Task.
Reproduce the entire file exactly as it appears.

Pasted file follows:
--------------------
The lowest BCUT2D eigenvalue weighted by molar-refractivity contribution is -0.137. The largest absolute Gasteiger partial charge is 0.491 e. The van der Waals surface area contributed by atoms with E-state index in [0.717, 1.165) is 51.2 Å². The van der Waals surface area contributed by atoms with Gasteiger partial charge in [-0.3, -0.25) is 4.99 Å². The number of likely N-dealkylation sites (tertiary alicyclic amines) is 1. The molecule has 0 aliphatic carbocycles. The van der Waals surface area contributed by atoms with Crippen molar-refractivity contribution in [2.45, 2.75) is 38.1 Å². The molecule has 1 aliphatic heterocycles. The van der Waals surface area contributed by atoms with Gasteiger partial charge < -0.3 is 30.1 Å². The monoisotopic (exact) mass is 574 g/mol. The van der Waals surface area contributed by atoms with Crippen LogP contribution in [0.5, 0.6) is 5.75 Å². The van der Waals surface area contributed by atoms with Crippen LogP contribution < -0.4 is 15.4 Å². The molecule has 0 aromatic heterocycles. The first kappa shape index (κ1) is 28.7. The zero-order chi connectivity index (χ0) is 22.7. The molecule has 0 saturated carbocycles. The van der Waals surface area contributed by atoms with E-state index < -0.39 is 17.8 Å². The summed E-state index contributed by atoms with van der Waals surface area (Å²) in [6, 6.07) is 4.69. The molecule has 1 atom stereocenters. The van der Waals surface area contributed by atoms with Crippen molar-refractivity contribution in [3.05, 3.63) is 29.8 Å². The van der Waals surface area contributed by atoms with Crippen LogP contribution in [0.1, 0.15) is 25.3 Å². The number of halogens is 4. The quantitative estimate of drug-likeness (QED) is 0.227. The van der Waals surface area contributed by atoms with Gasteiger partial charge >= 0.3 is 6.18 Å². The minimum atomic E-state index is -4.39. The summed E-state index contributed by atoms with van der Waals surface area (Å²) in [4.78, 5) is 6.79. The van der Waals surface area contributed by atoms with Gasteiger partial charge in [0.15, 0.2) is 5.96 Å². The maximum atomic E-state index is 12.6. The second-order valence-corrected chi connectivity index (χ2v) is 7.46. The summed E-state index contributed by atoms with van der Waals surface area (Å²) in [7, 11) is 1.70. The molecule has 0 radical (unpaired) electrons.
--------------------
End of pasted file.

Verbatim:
The lowest BCUT2D eigenvalue weighted by molar-refractivity contribution is -0.137. The largest absolute Gasteiger partial charge is 0.491 e. The van der Waals surface area contributed by atoms with E-state index in [0.717, 1.165) is 51.2 Å². The van der Waals surface area contributed by atoms with Gasteiger partial charge in [-0.3, -0.25) is 4.99 Å². The number of likely N-dealkylation sites (tertiary alicyclic amines) is 1. The molecule has 0 aliphatic carbocycles. The van der Waals surface area contributed by atoms with Crippen molar-refractivity contribution in [2.45, 2.75) is 38.1 Å². The molecule has 1 aliphatic heterocycles. The van der Waals surface area contributed by atoms with Gasteiger partial charge < -0.3 is 30.1 Å². The monoisotopic (exact) mass is 574 g/mol. The van der Waals surface area contributed by atoms with Crippen LogP contribution in [0.5, 0.6) is 5.75 Å². The van der Waals surface area contributed by atoms with Crippen LogP contribution < -0.4 is 15.4 Å². The molecule has 0 aromatic heterocycles. The first kappa shape index (κ1) is 28.7. The zero-order chi connectivity index (χ0) is 22.7. The molecule has 0 saturated carbocycles. The van der Waals surface area contributed by atoms with E-state index < -0.39 is 17.8 Å². The summed E-state index contributed by atoms with van der Waals surface area (Å²) in [6, 6.07) is 4.69. The molecule has 1 atom stereocenters. The van der Waals surface area contributed by atoms with Crippen molar-refractivity contribution in [3.05, 3.63) is 29.8 Å². The van der Waals surface area contributed by atoms with Crippen LogP contribution in [0.1, 0.15) is 25.3 Å². The number of halogens is 4. The quantitative estimate of drug-likeness (QED) is 0.227. The van der Waals surface area contributed by atoms with Gasteiger partial charge >= 0.3 is 6.18 Å². The minimum atomic E-state index is -4.39. The summed E-state index contributed by atoms with van der Waals surface area (Å²) in [4.78, 5) is 6.79. The van der Waals surface area contributed by atoms with Gasteiger partial charge in [0.15, 0.2) is 5.96 Å². The maximum atomic E-state index is 12.6. The second-order valence-corrected chi connectivity index (χ2v) is 7.46. The summed E-state index contributed by atoms with van der Waals surface area (Å²) in [7, 11) is 1.70. The molecule has 0 radical (unpaired) electrons.